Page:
Tweets and chirps,

Audrey

Vancouver Lake

It’s been a while since I’ve seen a new sparrow. Certainly not for lack of trying. Since before the first of this year, I’ve looked for little brown birds with that extra bit of flair at several locations including Jackson Bottom, Fernhill Wetlands, Ridgefield NWR, Sauvie Island, and Vancouver Lake. But still no luck.

So when I saw White-throated Sparrows were a target species for one of Audubon’s free outings a couple of weeks ago I was pumped. We met early at Vancouver Lake on a day forecast for steady rain showers.

Audubon outing

The lake waters started slow, a couple of Double-crested Cormorants flew by, and Cackling Geese flew overhead, and then things picked up with thousands of Snow Geese, multiple Sandhill Cranes, and a pair of Tundra Swans passing by above.

Audubon outing

Walking along the trails increased our species sightings with Western Meadowlark, Fox Sparrows, White-breasted Nuthatch, Pacific Wren, Red-winged Blackbird, Great Blue Heron, Great Egret, and American Kestrel. To name a few.

Audubon outing

Walking back on the park roads that’s when the sparrow magic happened.

White-throated Sparrow

White-throated Sparrow

Not just a pile of leaves, there’s a White-Throated Sparrow in there!  There were a few hopping around and kicking leaves within the groups of Golden-Crowned Sparrows and Dark-eyed Juncos. Success! Sometimes it helps to have more eyes and a seasoned guide to find the bird.

Oddly, on this trip I took more pictures of people than birds even though we saw more than 50 species! It was not the greatest light conditions, but with no rain AND a new sparrow? I call that a good day.

Audrey

Crescent City. Redwoods. Birthday Birds Part I

The redwood forests are my favorite. There’s nothing like giant, 2000 yr old trees to make a person feel small and young. An appropriate destination to celebrate another revolution around the sun, see some birds, and hug some trees. I drove down to Crescent City, California, to first visit Jedediah Smith Redwoods State Park.

Redwoods

Boy Scout Tree Trail

Redwoods

Magic fairly land

Skyscrapers

The original skyscrapers

Boy Scout Tree, maple leaf for scale

Boy Scout Tree, maple leaf for scale

The park is gorgeous, surreal, and amazing. And quiet this day for birds aside from the occasional squawking Common Raven or twittering Pacific Wren.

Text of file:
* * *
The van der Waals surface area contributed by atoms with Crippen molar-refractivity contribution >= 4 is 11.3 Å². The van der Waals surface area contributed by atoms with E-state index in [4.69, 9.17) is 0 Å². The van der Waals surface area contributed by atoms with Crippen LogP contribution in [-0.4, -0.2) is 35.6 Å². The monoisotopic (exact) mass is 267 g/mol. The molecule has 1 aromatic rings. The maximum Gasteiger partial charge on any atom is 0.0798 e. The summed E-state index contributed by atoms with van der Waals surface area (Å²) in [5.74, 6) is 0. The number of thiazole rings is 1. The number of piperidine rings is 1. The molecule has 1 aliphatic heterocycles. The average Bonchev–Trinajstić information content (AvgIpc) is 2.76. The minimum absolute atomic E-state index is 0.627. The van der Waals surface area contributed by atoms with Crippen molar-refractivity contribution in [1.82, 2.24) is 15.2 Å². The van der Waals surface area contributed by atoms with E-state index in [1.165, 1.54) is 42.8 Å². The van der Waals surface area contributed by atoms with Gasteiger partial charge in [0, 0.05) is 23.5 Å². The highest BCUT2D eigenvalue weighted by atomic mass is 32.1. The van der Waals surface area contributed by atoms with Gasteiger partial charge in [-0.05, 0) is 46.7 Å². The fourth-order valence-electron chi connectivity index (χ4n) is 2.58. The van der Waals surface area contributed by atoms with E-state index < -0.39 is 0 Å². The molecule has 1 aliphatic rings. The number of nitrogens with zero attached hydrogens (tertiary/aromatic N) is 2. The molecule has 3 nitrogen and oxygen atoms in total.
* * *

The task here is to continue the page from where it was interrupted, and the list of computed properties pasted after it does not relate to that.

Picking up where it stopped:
I didn't step on this Rough-skinned Newt

I did not step on this Rough-skinned Newt.

 

From the forest to the sea. The next day, I checked out Crescent City’s coastline. The quiet seaside town has a few good birding spots. I had the best luck at the Crescent City Harbor.

Crescent City Harbor

Marbled Godwit! What a stunner.

Marbled Godwit

Marbled Godwit

Marbled Godwit

It would be fun to check out Godwit Days in Arcata next year.

Less stunning perhaps, but still cool, (especially in flight), were the Black Turnstones.

Black Turnstone

I also found Black-bellied Plovers (with deceptive “not black belllies,” their non-breeding plumage).

Black-bellied Plover

Black-bellied Plover

I spotted a Sanderling in the mix of Black-bellied Plovers.

Sanderling

Too cute.

Sanderling

There were way more Sanderlings on the beach moments before something spooked them.

Sanderlings, plovers, gulls

Not guilty.

Sanderlings, plovers

Certainly elegant were the Elegant Terns.

Elegant Tern

I find the shape of their curves pleasant and I think they pull off the spikey feathered head look pretty well.

Elegant Tern

Elegant Tern

I did my best identifying the gulls.

I watched Brown Pelicans bathe in the bay.

Brown Pelican

While Black Oystercatchers scouted the shore.

Black Oystercatcher

Black Oystercatcher

A variety of birds were visible in the distance from the dock at Lighthouse and Anchor Way:

Red-throated Loon

Red-throated Loons

Horned Grebe

Horned Grebe

Pelagic Cormorant

Pelagic Cormorant

Double-crested Cormorant, Heermann's Gulls

Double-crested Cormorant, Heermann’s Gulls

Harbor cats.

Harbor Cats

Harbor cats

And Harbor Seals with faces I’m programmed to love.

Harbor Seals

Harbor Seals

It was pretty thrilling to explore a new place surrounded by so many new-to-me birds. I think I need more of that in my life.

Sunset at Castle Rock

Next day, back to the forest!

Tweets and chirps,

Audrey